Sexual enhancement supplement led to dangerous fall of blood sugar: A report
Dr. Jennifer A. Ross at the Department of Emergency Medicine, University of Virginia School of Medicine, Charlottesville, Virginia, and colleagues have reported cases of sudden, severe fall of blood sugar encountered by a number of men after consumption of a so-called male sexual enhancement supplement. The outbreak began in August 2019, when men in Virginia started showing up to emergency rooms with symptoms of confusion, excessive sweating and shaking, along with very low blood sugar, according to the report, published Thursday (June 18) in the journal Morbidity and Mortality Weekly Report.
Over-the-counter products sold as dietary supplements might contain undeclared Food and Drug Administration–approved prescription pharmaceuticals that could pose a substantial health risk to consumers who believe them to be harmless. It was found that the offending drug known as V8 supplements, were laced with sky-high doses of blood-sugar-lowering drugs.
In August 2019, the Virginia Poison Center (VPC) and the Blue Ridge Poison Center (BRPC) were contacted concerning patients experiencing repeated episodes of marked hypoglycemia following the ingestion of a male enhancement supplement tablet marketed as "V8" in convenience stores in central Virginia.
Over the following 3 months, the Virginia Department of Agriculture and Consumer Seices (VDACS) and the Virginia Department of Health (VDH) conducted an investigation and identified 17 patients meeting the case definition (severe hypoglycemia within 48 hours of consuming an over-the-counter male enhancement supplement in a man with no history of use of insulin or other medication used to control blood sugar).
More than a dozen men in Virginia developed dangerously low blood sugar after taking a male sexual enhancement supplement laced with prescription drugs, according to a new report. In total, Virginia officials identified 17 men who were hospitalized for low blood sugar after taking V8 between August and November 2019. Some had blood sugar levels as low as 11 milligrams per deciliter (mg/dL), much lower than normal levels of 70 to 100 mg/dL. (Prolonged blood sugar below 40 mg/dL can cause hypoglycemic seizures, coma, and death). The men spent between one and six days in the hospital, and some were hospitalized more than once, but no deaths were reported.Analysis of the V8 tablets revealed that most contained glyburide, a sulfonylurea oral hypoglycemic used in the treatment of diabetes and associated with prolonged hypoglycemia following an overdose.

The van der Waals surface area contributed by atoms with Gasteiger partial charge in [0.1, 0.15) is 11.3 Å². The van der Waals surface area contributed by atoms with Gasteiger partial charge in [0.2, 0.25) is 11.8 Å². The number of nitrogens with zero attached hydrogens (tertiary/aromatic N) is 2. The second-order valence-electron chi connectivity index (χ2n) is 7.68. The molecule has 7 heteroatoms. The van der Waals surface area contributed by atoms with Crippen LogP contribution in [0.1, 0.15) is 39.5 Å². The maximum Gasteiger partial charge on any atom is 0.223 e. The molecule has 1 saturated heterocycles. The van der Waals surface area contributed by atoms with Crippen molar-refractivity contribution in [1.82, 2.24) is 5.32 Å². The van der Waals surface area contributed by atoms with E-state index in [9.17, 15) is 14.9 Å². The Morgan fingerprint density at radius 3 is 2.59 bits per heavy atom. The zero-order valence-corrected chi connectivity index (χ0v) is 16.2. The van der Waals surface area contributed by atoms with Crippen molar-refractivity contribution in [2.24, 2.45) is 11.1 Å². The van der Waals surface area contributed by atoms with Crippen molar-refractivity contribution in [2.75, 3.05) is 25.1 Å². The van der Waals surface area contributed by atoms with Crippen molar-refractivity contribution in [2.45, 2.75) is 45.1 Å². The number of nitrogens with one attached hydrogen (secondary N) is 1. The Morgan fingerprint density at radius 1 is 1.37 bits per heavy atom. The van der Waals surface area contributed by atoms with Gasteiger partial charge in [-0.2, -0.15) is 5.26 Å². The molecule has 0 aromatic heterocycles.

In order to stem this outbreak, V8 was removed from stores when found, and public service announcements were released. The public health implications of V8 use include the potential for substantial morbidity from hypoglycemic episodes and the potential for mortality if health care services are not accessed in a timely manner when hypoglycemia occurs. The presence of V8 in the market poses a serious threat to public health because of its potentially life-threatening adverse effects.
The Food and Drug Administration (FDA) has warned in the past that sexual enhancement supplements may contain hidden drugs, such as sildenafil, which can pose serious risks given that the doses vary widely and people don't know they're taking them.
Numerous tainted sexual enhancement products remain on the market as over-the-counter products, placing consumers at risk for unknown health complications. Collaborative and timely surveillance and prompt intervention are required to remove products known to cause substantial morbidity.
An investigation by the Virginia Department of Agriculture and Consumer Services led to the seizure of V8 supplements at 23 locations across Virginia; and an FDA investigation into the products is ongoing.
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